19. 19.

    Ishii T, Shimizu Y, Nakashima K, Kondo S, Ogawa K, Sasaki S, et al. Inhibition mechanism exploration of investigational drug TAK-441 as inhibitor against Vismodegib-resistant Smoothened mutant. Eur J Pharmacol. 2014;723:305–13.

    CAS  PubMed  Article  PubMed Central  Google Scholar 

  20. 20.

    Lee MJ, Hatton BA, Villavicencio EH, Khanna PC, Friedman SD, Ditzler S, et al. Hedgehog pathway inhibitor saridegib (IPI-926) increases lifespan in a mouse medulloblastoma model. Proc Natl Acad Sci USA. 2012;109(20):7859–64.

    CAS  PubMed  Article  Google Scholar 

  21. 21.

    Patel SS, Tomar S, Sharma D, Mahindroo N, Udayabanu M. Targeting sonic hedgehog signaling in neurological disorders. Neurosci Biobehav Rev. 2017;74(Pt A):76–97.

    PubMed  Article  Google Scholar 

  22. 22.

    Kieran MW. Targeted treatment for sonic hedgehog-dependent medulloblastoma. Neuro Oncol. 2014;16(8):1037–47.

    CAS  PubMed  PubMed Central  Article  Google Scholar 

  23. 23.

    Lou E, Schomaker M, Wilson JD, Ahrens M, Dolan M, Nelson AC. Complete and sustained response of adult medulloblastoma to first-line sonic hedgehog inhibition with vismodegib. Cancer Biol Ther. 2016;22:1–7.

    Google Scholar 

  24. 24.

    Von Hoff DD, LoRusso PM, Rudin CM, Reddy JC, Yauch RL, Tibes R, et al. Inhibition of the hedgehog pathway in advanced basal-cell carcinoma. N Engl J Med. 2009;361(12):1164–72.

    Article  Google Scholar 

  25. 25.

    LoRusso PM, Rudin CM, Reddy JC, Tibes R, Weiss GJ, Borad MJ, et al. Phase I trial of hedgehog pathway inhibitor vismodegib (GDC-0449) in patients with refractory, locally advanced or metastatic solid tumors. Clin Cancer Res. 2011;17(8):2502–11.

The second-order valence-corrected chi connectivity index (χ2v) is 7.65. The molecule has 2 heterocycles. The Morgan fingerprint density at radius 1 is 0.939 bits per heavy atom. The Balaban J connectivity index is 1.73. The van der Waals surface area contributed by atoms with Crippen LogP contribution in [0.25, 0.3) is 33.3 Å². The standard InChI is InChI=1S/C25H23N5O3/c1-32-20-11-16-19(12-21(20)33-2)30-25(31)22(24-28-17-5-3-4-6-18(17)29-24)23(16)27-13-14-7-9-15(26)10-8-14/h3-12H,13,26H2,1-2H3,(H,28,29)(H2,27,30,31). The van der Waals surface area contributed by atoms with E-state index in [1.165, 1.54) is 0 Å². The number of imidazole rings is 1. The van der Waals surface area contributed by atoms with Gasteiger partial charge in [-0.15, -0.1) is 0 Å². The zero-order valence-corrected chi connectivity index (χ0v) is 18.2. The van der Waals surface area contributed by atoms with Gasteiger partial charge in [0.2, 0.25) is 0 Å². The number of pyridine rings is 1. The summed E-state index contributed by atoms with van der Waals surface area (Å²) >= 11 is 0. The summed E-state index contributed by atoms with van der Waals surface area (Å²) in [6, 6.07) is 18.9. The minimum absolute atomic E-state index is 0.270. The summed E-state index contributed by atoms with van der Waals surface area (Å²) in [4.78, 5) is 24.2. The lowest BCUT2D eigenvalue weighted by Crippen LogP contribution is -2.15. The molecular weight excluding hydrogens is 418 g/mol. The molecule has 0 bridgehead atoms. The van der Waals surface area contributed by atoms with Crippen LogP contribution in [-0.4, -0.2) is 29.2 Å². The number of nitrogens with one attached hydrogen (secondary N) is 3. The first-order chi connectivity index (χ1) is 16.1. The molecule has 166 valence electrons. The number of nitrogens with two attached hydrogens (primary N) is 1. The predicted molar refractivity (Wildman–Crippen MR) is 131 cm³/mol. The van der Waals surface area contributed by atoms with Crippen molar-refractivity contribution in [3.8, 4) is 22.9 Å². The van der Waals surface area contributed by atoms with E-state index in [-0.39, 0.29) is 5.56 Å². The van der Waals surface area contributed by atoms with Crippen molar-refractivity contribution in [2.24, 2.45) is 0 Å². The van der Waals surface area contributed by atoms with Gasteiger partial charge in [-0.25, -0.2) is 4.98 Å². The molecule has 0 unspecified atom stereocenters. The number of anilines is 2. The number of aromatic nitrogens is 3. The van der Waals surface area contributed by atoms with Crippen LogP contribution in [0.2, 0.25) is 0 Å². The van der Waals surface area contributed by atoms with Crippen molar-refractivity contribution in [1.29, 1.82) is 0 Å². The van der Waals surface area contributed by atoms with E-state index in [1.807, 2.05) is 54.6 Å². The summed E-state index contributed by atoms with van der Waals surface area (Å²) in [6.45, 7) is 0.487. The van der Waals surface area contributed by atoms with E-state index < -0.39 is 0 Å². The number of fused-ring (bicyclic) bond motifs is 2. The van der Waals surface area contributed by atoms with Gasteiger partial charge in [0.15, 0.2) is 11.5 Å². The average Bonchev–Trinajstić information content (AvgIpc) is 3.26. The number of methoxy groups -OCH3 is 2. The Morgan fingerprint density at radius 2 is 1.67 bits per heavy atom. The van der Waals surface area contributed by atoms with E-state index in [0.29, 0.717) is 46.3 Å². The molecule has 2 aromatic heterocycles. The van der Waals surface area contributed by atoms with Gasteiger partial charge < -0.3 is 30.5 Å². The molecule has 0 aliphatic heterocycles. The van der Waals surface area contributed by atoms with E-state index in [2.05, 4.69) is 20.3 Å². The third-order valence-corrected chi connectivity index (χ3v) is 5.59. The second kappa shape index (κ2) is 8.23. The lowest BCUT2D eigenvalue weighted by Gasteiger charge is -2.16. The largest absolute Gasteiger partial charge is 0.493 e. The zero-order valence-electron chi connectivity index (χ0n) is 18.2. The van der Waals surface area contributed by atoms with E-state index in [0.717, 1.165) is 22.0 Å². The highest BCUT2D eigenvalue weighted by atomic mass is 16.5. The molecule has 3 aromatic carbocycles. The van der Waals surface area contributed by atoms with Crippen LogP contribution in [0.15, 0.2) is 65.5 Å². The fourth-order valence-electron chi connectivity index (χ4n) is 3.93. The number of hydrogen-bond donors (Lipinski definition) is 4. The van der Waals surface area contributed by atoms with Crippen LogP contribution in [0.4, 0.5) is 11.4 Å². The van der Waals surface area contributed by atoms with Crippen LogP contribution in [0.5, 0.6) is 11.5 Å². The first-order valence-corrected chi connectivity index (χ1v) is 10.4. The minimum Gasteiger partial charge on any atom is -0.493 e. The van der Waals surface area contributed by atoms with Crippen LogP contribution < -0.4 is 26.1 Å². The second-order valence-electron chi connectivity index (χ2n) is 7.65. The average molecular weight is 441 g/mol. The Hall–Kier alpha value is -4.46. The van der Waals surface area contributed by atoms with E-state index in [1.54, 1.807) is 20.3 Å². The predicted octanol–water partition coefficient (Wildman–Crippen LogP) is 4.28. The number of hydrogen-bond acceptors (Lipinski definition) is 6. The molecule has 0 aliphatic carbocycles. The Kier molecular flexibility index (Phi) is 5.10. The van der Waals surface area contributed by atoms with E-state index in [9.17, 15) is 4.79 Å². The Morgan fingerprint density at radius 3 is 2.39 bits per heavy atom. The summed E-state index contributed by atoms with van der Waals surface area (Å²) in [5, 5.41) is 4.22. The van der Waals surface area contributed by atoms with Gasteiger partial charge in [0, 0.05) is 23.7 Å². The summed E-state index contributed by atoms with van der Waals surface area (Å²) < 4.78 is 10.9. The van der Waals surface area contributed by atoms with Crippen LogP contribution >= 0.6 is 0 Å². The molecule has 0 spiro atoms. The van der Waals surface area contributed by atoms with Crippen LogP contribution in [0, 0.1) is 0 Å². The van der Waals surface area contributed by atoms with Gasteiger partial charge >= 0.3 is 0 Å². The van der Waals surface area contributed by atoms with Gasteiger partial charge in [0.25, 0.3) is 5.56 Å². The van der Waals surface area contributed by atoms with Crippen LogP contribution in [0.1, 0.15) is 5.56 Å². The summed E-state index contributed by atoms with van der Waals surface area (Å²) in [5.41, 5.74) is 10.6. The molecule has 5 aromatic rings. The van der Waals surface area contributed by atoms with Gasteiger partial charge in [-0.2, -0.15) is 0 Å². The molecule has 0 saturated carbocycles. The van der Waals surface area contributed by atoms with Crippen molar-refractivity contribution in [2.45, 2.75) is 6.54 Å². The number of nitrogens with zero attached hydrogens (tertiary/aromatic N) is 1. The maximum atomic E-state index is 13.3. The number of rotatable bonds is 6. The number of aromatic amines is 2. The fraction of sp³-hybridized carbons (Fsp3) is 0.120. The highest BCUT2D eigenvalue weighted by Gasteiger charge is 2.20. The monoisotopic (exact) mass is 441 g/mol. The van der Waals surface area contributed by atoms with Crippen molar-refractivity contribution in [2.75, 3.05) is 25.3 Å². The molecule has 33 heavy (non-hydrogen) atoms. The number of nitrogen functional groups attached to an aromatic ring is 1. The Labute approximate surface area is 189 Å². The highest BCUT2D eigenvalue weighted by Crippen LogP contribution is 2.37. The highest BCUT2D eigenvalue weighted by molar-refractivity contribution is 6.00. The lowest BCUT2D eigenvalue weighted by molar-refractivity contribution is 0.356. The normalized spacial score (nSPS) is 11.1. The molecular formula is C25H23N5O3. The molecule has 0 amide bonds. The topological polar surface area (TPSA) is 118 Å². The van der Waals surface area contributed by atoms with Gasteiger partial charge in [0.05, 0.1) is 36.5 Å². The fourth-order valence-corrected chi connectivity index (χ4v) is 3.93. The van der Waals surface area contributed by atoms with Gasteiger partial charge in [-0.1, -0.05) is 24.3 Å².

CAS  PubMed  PubMed Central  Article  Google Scholar 

  26. 26.

    Robinson GW, Orr BA, Wu G, Gururangan S, Lin T, Qaddoumi I, et al. Vismodegib exerts targeted efficacy against recurrent sonic hedgehog-subgroup medulloblastoma: results from phase II pediatric brain tumor consortium studies PBTC-025B and PBTC-032. J Clin Oncol. 2015;33(24):2646–54.

    CAS  PubMed  PubMed Central  Article  Google Scholar 

  27. 27.

    Dijkgraaf GJ, Alicke B, Weinmann L, Januario T, West K, Modrusan Z, et al. Small molecule inhibition of GDC-0449 refractory smoothened mutants and downstream mechanisms of drug resistance. Cancer Res. 2011;71(2):435–44.

    CAS  PubMed  Article  Google Scholar 

  28. 28.

    Atwood SX, Sarin KY, Whitson RJ, Li JR, Kim G, Rezaee M, et al. Smoothened variants explain the majority of drug resistance in basal cell carcinoma. Cancer Cell. 2015;27(3):342–53.

    CAS  PubMed  PubMed Central  Article  Google Scholar 

  29. 29.

    Luttrell LM, Lefkowitz RJ. The role of beta-arrestins in the termination and transduction of G-protein-coupled receptor signals. J Cell Sci. 2002;115(Pt 3):455–65.

    CAS  PubMed  Google Scholar 

  30. 30.

    Wang J, Mook RA Jr, Lu J, Gooden DM, Ribeiro A, Guo A, et al. Identification of a novel Smoothened antagonist that potently suppresses Hedgehog signaling. Bioorg Med Chem. 2012;20(22):6751–7.

    CAS  PubMed  PubMed Central  Article  Google Scholar 

  31. 31.

    Wang J, Lu J, Bond MC, Chen M, Ren XR, Lyerly HK, et al. Identification of select glucocorticoids as Smoothened agonists: potential utility for regenerative medicine. Proc Natl Acad Sci USA. 2010;107(20):9323–8.

    CAS  PubMed  Article  PubMed Central  Google Scholar 

  32. 32.

    Chen JK, Taipale J, Young KE, Maiti T, Beachy PA. Small molecule modulation of Smoothened activity. Proc Natl Acad Sci U S A. 2002;99(22):14071–6.

    CAS  PubMed  PubMed Central  Article  Google Scholar 

  33. 33.

    Yauch RL, Dijkgraaf GJ, Alicke B, Januario T, Ahn CP, Holcomb T, et al. Smoothened mutation confers resistance to a Hedgehog pathway inhibitor in medulloblastoma. Science. 2009;326(5952):572–4.

    CAS  PubMed  PubMed Central  Article  Google Scholar 

  34. 34.

    Zhu M, Wang H, Wang C, Fang Y, Zhu T, Zhao W, et al. L-4, a well-tolerated and orally active inhibitor of hedgehog pathway, exhibited potent anti-tumor effects against medulloblastoma in vitro and in vivo. Front Pharmacol. 2019;10:89.

    CAS  PubMed  PubMed Central  Article  Google Scholar 

  35. 35.

    Wu VM, Chen SC, Arkin MR, Reiter JF. Small molecule inhibitors of Smoothened ciliary localization and ciliogenesis. Proc Natl Acad Sci USA. 2012;109(34):13644–9.

    CAS  PubMed  Article  PubMed Central  Google Scholar 

  36. 36.

    Wang Y, Zhou Z, Walsh CT, McMahon AP. Selective translocation of intracellular Smoothened to the primary cilium in response to Hedgehog pathway modulation. Proc Natl Acad Sci USA. 2009;106(8):2623–8.